"People's democratic awareness is increasing significantly in this changing society," Wang said after the standoff was resolved. "When their appeals for rights aren't getting enough attention, that's when mass incidents" -- China's euphemism for protests -- "happen." Liberal intellectuals hailed his efforts as a possible model for a more democratic China. Wang Zhanyang, director of the political science department at the Central Institute of Socialism in Beijing, called the Wukan case a "model and forerunner of national significance." The provincial government's attitude, he said, could be "a new light for the establishment of grassroots democracy."
Less dramatic but just as significant was party boss Wang's response to a wave of industrial unrest in 2010. Starting at a Foshan plant that makes parts for Honda, some 200 disputes broke out across the region, led by a younger generation of migrant workers who wanted higher wages and were far less deferential about confronting their bosses. Disputes often end in China with the protesters bought off and the ringleaders rounded up once tempers have calmed. In this case, however, Wang urged the state-controlled trade union to do a better job defending the rights of its members. He also pushed for greater use of collective bargaining, which most officials shun as an excuse for labor activism. "The '80s and '90s generation workers need more care and respect and need to be motivated to work with enthusiasm," Wang said at the time, a striking recognition of the changing political demands among younger Chinese.
He has also given nongovernmental groups more freedom to operate in Guangdong than they have anywhere else in China, and some have scored successes not just with social causes but even in pushing local governments to be more open and accountable, long a taboo to the heavy-handed Communist Party.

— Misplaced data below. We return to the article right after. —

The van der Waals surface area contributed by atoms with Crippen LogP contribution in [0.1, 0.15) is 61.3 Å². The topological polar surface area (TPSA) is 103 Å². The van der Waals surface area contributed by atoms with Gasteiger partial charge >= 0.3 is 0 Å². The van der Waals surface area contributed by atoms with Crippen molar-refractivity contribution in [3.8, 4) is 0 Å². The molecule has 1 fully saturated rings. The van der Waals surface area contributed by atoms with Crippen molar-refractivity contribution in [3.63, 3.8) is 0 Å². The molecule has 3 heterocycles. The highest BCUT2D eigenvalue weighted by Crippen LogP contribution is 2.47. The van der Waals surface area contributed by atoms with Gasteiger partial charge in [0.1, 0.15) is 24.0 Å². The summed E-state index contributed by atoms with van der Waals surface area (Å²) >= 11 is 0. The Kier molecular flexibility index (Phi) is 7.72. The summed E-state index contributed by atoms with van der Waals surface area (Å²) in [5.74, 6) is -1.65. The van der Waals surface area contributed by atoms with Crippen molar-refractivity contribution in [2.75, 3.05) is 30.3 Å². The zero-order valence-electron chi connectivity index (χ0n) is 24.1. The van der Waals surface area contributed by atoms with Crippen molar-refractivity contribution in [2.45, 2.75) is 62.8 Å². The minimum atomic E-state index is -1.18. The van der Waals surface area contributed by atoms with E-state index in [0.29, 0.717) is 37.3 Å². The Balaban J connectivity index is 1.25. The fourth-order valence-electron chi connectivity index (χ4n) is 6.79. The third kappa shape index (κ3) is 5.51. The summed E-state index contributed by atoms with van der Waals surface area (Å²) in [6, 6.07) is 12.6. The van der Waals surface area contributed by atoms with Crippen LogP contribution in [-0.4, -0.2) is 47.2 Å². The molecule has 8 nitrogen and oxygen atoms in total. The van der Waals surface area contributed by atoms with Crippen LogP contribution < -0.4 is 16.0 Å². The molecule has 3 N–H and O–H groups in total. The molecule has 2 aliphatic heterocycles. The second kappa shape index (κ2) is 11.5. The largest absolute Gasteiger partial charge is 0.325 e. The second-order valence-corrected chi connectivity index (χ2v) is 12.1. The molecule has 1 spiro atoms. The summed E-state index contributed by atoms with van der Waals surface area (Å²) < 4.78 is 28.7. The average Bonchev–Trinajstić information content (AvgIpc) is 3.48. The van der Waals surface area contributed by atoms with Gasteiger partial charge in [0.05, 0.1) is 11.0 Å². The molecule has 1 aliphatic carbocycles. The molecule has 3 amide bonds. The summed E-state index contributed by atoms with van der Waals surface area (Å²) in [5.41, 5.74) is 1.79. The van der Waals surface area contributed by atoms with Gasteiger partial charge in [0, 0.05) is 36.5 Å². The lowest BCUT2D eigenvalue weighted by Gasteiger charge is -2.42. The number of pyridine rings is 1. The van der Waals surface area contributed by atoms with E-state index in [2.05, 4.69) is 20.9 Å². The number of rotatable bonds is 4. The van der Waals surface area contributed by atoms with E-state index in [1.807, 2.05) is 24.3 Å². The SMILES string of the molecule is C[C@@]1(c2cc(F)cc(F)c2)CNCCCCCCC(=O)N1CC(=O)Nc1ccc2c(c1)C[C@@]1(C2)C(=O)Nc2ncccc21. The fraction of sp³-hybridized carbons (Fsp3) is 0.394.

Consider the experience of Wu Junliang, who decided he wanted to know more about how his tax money was being spent after returning home to Guangdong from two decades in the United States. In his spare time he set up a website about public finances called budgetofchina.com. Wu lobbied dozens of local governments across China to publish their annual budgets, with no success. Then in 2008, Shenzhen allowed him to look at its books, even if the city would not publish them. Eighteen months later, the provincial capital, Guangzhou, went one better: It put the budget plans for all its 114 departments online. Unremarkable in most parts of the world, this could be one of those small time bombs that eventually transform the way China is run. "It was very exciting, like getting your sight back," Wu told me.
WANG'S EARLY CAREER might not seem like the obvious preparation to be one of the Communist Party's main proponents of political reform. Born in 1955 in a small town in Anhui, one of China's poorest provinces, he took his first job in a food-processing factory and spent much of the 1980s as a regional sports administrator. He soon, however, started to move swiftly up the ranks of the Anhui party apparatus, winning the nickname "Little Marshal" along the way. According to a highly flattering profile on the People's Daily website, Deng stopped off in Anhui on his way back from his 1992 Southern Tour. One of the promising young officials he asked to meet was Wang.
Wang is too careful to promote himself so brazenly, but his supporters in academia have over the last couple of years started to push the idea of a "Guangdong model," in deliberate contrast with the "Chongqing model" of Bo Xilai, another regional party boss who was on the shortlist for the Politburo's Standing Committee until he was detained this year. Where Bo's ideological manifesto emphasized state-owned companies, sweeping anti-corruption campaigns, and social equality, wrapped up in Maoist nostalgia, Wang's approach suggests a more liberal way of running society. Xiao Bin, a professor of government at Guangzhou's Sun Yat-sen University, says that the Guangdong model is about strengthening the rule of law, making government more transparent, and encouraging stronger civil society. None of this makes Wang a supporter of Western multiparty democracy, but it does suggest the softer form of authoritarianism that you might find somewhere like Singapore.